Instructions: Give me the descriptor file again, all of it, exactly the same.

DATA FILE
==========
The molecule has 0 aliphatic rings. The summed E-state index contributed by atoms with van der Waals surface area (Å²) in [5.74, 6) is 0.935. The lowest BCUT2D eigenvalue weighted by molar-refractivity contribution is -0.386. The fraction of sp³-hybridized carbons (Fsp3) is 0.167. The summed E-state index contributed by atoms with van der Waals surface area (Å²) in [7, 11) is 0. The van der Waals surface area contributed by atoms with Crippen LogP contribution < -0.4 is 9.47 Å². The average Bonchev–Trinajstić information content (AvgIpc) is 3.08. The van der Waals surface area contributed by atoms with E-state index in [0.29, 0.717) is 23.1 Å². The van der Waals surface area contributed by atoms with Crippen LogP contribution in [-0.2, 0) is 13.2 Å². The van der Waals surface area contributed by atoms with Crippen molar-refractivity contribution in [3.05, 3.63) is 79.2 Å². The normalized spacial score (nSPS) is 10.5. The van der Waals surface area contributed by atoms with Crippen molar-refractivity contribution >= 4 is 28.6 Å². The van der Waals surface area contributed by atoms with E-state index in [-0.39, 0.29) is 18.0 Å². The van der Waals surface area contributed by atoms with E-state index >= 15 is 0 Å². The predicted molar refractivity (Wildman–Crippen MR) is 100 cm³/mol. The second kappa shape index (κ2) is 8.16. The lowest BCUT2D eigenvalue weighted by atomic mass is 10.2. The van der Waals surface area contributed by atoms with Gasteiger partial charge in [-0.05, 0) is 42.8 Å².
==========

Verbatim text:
The molecule has 0 aliphatic rings. The summed E-state index contributed by atoms with van der Waals surface area (Å²) in [5.74, 6) is 0.935. The lowest BCUT2D eigenvalue weighted by molar-refractivity contribution is -0.386. The fraction of sp³-hybridized carbons (Fsp3) is 0.167. The summed E-state index contributed by atoms with van der Waals surface area (Å²) in [7, 11) is 0. The van der Waals surface area contributed by atoms with Crippen LogP contribution < -0.4 is 9.47 Å². The average Bonchev–Trinajstić information content (AvgIpc) is 3.08. The van der Waals surface area contributed by atoms with E-state index in [0.29, 0.717) is 23.1 Å². The van der Waals surface area contributed by atoms with Crippen LogP contribution in [-0.2, 0) is 13.2 Å². The van der Waals surface area contributed by atoms with Crippen molar-refractivity contribution in [3.05, 3.63) is 79.2 Å². The normalized spacial score (nSPS) is 10.5. The van der Waals surface area contributed by atoms with Crippen molar-refractivity contribution >= 4 is 28.6 Å². The van der Waals surface area contributed by atoms with E-state index in [-0.39, 0.29) is 18.0 Å². The van der Waals surface area contributed by atoms with E-state index >= 15 is 0 Å². The predicted molar refractivity (Wildman–Crippen MR) is 100 cm³/mol. The second kappa shape index (κ2) is 8.16. The lowest BCUT2D eigenvalue weighted by atomic mass is 10.2. The van der Waals surface area contributed by atoms with Gasteiger partial charge in [-0.05, 0) is 42.8 Å².